I wanted to address a question that isn’t Frequently Asked, but one that is often raised in more subtle ways: Why would a blog dedicated to the teaching of Shakespeare talk so much about politics? Why risk alienating Shakespeare fans that may not agree with my viewpoints? Wouldn’t it be better to build a community of Shakespeare teachers without venturing into the socially impolite topic of partisan politics?

First of all, allow me to clarify that this blog isn’t entirely dedicated to teaching Shakespeare, as you may have noticed. “Shakespeare Teacher” is simply meant to be my blogger handle. The blog has always been about whatever I happen to find interesting at the moment, which often includes education and Shakespeare, but it also will include politics from time to time. But the question does lead to a more interesting question about how contemporary politics and Shakespeare are related in the roles they play in our lives.

In The Theatre of the Oppressed, Augusto Boal tells us that “all theater is necessarily political, because all the activities of man are political and theater is one of them.” What’s the point of studying Shakespeare if we’re not going to learn from him? And what’s the point of learning from him if we’re not going to apply what we’ve learned to build a better world? People who study that other great work of literature never hesitate to cite passages from it to imply an endorsement of their political views. We should not be timid to bring Shakespeare into the discussion when his insights would add a vital perspective.

I sometimes try to do this with the anagram, and this example from King Lear is perhaps illustrative. Lear is looking at the helpless victims of a storm and recognizing that he is partly responsible for their plight. “O! I have ta’en/ Too little care of this.” And if we can be moved by his words, it’s only fair to ask: moved to what? If we can be moved to tears, we can be moved to action. Because what moves us in that line is our recognition of the things in the world that we ourselves have ta’en too little care of. Like, for example, the helpless victims of a storm, and our responsibility to them.

We venerate Shakespeare for his wisdom about the human condition. Some go so far as to say that he teaches us what it means to be human. But how does this understanding manifest itself in our society if not in the decisions we make as public policy? How do we define ourselves? How do we treat each other? How can we meet our most fundamental human needs? How do we deal with the unexpected? What are our priorities? What is our responsibility to one another? How we answer these questions for ourselves determines how we make the big decisions about the kind of society we want to be and the kind of world we want to live in. These decisions are swayed by policy, policy is swayed by elections, and elections are swayed by public opinion. Can Shakespeare be a voice in that discussion?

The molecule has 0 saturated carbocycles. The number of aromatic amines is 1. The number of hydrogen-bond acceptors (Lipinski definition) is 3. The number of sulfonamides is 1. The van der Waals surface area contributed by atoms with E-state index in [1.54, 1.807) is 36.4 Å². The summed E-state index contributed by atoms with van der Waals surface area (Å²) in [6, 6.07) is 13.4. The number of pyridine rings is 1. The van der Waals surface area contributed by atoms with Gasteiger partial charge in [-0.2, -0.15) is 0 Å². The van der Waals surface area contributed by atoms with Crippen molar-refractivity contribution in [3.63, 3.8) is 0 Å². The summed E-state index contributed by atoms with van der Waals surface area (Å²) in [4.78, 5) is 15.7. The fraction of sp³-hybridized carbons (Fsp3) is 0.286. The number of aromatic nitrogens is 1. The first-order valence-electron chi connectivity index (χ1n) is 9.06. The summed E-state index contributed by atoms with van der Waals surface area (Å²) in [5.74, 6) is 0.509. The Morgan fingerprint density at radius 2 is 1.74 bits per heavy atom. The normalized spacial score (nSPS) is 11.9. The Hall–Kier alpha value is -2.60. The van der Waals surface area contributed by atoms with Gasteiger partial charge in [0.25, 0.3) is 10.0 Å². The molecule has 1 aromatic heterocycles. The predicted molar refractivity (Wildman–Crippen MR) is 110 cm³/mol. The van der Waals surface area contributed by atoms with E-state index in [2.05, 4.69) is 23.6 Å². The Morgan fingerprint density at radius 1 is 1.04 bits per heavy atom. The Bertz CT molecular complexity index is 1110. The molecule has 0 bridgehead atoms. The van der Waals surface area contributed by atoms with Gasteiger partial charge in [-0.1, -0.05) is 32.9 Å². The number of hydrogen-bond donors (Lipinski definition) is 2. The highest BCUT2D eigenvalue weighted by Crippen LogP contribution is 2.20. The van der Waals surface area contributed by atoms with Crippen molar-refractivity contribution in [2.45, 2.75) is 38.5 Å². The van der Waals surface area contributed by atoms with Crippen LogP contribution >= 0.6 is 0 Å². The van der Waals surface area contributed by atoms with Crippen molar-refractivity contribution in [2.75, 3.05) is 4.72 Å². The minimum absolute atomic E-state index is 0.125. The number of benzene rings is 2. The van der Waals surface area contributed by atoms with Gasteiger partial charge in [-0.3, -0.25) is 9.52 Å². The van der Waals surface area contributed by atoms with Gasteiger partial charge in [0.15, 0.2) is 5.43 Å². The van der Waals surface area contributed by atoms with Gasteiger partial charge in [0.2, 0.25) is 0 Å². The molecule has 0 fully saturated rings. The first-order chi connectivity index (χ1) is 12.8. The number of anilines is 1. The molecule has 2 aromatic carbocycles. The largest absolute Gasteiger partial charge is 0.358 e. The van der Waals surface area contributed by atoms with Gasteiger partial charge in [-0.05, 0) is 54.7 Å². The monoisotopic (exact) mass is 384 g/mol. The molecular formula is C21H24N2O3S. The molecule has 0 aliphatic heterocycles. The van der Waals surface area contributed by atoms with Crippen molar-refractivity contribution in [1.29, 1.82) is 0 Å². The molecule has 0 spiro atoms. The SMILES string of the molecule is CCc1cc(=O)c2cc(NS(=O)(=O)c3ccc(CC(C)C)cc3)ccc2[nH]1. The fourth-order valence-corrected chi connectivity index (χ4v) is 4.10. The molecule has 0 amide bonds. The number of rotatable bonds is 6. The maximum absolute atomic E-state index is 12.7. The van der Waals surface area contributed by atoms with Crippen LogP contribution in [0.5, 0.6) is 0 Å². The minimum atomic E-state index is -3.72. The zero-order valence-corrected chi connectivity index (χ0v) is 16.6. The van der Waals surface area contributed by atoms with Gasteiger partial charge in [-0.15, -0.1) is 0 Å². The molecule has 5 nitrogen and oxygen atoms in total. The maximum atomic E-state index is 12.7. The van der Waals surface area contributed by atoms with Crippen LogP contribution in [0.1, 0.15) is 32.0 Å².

I talk about Shakespeare. I talk about politics. I welcome you to the conversation.

Six Years

Tuesday, January 1st, 2013

Today, this blog is celebrating its sixth birthday. Right now, it has a Technorati authority of 103, which ranks me 28,620 out of 1,318,014 ranked blogs. There are currently 892 posts in 71 categories and 2,637 approved comments. As of right now, there have been 107,257 hits to the blog, though over 100 of them have come in today. (I don’t know why.)

Happy New Year to all of the new visitors and to all of the regulars. I’m planning to come back now, and I hope you’ll join me.

Bill

Top Ten Posts of 2012

Monday, December 31st, 2012

Once again, I present my top ten favorite posts of the year as a countdown. This year, nine of the ten deal directly with Shakespeare.

10. Film: The Tempest (July 29)

This is a review of the filmed version of a stage production of The Tempest from the Stratford Festival in Canada, with Des McAnuff directing Christopher Plummer as Prospero. The review talks about the film, the play, and the conventions of film vs. theatre.

9. Some Context (September 23)

I examine some of the quotes that were taken out of context during the 2012 presidential race, particularly those that tell a convenient story about the person being misquoted. Sometimes, however, the quote is even worse when viewed in context.

8. Connecting Students with the Language (August 1)

Just as we make Shakespeare more relevant to our students by drawing modern-day connections to his plots and characters, so too can we use the elements of today’s world to help them make connections to iambic pentameter, as well as other poetic devices.

7. Conundrum: Prospero’s Books (August 21)

This is a complex logic puzzle that uses the titles of Shakespeare’s plays as a part of the game. You don’t need to know anything about Shakespeare to solve the puzzle, nor will Shakespeare knowledge actually help you, but manipulating the familiar names may add to the fun.

6. Kevin Spacey as Richard III (January 15)

I was lucky enough to get to see Kevin Spacey play the title role in Richard III, and instead of writing a proper review, I decided to write a sophomoric parody of one of the scenes, replacing most of Richard’s lines with quotes from Kevin Spacey movies. Enjoy!